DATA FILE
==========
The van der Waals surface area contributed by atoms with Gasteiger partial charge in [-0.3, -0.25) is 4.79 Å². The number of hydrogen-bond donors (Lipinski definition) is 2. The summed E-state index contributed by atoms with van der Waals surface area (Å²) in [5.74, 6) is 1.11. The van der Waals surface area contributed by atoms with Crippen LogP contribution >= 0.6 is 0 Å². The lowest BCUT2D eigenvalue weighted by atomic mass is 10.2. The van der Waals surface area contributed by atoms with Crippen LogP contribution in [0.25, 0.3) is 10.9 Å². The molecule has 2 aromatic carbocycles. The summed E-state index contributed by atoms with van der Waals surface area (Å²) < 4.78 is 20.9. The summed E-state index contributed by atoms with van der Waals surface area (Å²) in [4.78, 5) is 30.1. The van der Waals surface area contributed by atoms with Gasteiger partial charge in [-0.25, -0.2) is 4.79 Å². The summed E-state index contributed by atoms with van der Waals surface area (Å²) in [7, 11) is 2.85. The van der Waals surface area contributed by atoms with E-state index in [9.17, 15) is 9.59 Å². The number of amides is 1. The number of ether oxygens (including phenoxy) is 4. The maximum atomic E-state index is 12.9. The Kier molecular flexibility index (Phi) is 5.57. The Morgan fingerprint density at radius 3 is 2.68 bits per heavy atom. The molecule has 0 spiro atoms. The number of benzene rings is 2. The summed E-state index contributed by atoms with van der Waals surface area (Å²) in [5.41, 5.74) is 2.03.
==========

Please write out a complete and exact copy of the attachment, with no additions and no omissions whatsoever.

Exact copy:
The van der Waals surface area contributed by atoms with Gasteiger partial charge in [-0.3, -0.25) is 4.79 Å². The number of hydrogen-bond donors (Lipinski definition) is 2. The summed E-state index contributed by atoms with van der Waals surface area (Å²) in [5.74, 6) is 1.11. The van der Waals surface area contributed by atoms with Crippen LogP contribution >= 0.6 is 0 Å². The lowest BCUT2D eigenvalue weighted by atomic mass is 10.2. The van der Waals surface area contributed by atoms with Crippen LogP contribution in [0.25, 0.3) is 10.9 Å². The molecule has 2 aromatic carbocycles. The summed E-state index contributed by atoms with van der Waals surface area (Å²) < 4.78 is 20.9. The summed E-state index contributed by atoms with van der Waals surface area (Å²) in [4.78, 5) is 30.1. The van der Waals surface area contributed by atoms with Gasteiger partial charge in [-0.25, -0.2) is 4.79 Å². The summed E-state index contributed by atoms with van der Waals surface area (Å²) in [7, 11) is 2.85. The van der Waals surface area contributed by atoms with E-state index in [9.17, 15) is 9.59 Å². The number of amides is 1. The number of ether oxygens (including phenoxy) is 4. The maximum atomic E-state index is 12.9. The Kier molecular flexibility index (Phi) is 5.57. The Morgan fingerprint density at radius 3 is 2.68 bits per heavy atom. The molecule has 0 spiro atoms. The number of benzene rings is 2. The summed E-state index contributed by atoms with van der Waals surface area (Å²) in [5.41, 5.74) is 2.03.